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Colophospermum mopane (mopane)

The mopane tree is reputed to provide the best fuelwood in Africa.

mopane leaves

Colophospermum mopane (Photo: P. van Wyk)

Species information

Common name: 

mopane, butterfly tree, turpentine tree

Conservation status: 

This widely distributed species is not currently a conservation concern.

Habitat: 

In river valleys, woodland or wooded grassland, commonly below 1,000 m altitude.

Key Uses: 

Timber, fuelwood, fodder, medicine, tannins, resins and soil stabilisation.

Known hazards: 

None.

Taxonomy

Subclass: 
Superorder: 
Rosanae
Order: 
Fabales
Family: 
Leguminosae/Fabaceae - Caesalpinioideae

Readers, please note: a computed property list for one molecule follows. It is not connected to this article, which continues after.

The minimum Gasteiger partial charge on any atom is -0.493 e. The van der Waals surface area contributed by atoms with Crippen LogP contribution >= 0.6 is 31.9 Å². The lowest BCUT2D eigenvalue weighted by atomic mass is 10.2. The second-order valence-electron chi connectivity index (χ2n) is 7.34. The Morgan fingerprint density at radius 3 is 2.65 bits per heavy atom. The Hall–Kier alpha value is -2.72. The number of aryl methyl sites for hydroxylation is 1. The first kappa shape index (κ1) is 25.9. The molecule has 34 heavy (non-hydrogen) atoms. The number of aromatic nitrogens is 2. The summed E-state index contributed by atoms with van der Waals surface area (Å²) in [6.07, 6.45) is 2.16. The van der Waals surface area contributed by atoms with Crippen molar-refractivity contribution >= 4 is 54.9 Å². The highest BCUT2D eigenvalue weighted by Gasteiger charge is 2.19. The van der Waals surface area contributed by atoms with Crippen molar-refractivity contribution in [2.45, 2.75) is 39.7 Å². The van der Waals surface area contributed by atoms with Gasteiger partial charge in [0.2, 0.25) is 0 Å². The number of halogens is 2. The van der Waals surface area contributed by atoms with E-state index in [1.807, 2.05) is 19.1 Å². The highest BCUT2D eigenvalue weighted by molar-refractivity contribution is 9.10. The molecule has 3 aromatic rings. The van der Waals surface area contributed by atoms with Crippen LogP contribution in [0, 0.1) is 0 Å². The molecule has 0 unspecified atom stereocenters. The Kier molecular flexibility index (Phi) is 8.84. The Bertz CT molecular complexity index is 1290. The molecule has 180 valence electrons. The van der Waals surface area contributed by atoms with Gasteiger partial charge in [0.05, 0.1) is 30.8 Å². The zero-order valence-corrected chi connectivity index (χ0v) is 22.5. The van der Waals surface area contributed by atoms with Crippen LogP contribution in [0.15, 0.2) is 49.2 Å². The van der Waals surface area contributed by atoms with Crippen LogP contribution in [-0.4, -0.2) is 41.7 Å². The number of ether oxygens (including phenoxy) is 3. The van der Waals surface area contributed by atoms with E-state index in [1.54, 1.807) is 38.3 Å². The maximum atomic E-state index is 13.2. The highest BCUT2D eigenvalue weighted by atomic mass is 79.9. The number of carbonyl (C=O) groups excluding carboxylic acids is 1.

Genus: Colophospermum

About this species

Colophospermum mopane (or mopane as it is commonly known) is an economically and ecologically important tree that dominates the savanna woodlands of south-central Africa.

Genus: 
Colophospermum

Discover more

Geography and distribution

This species occurs in an area exceeding 500,000 km² in south-central Africa, which includes southern Angola, northern Namibia, northern Botswana, Zimbabwe, southern Zambia, southern Malawi, northern South Africa and Mozambique.

Description

Colophospermum mopane (Photo: P. van Wyk)

Overview: Colophospermum mopane occurs in a variety of forms depending on local environmental conditions. These range from a small stunted form, usually not more than 2 m tall, which does not produce fruit, to a fruit-bearing tree of 20 m in height.

Leaves: The leaves comprise a single pair of leaflets, each measuring about 5 to 10 cm long by 2.5 to 5 cm wide.

Flowers: The flowers are greenish, inconspicuous and about half a centimetre long.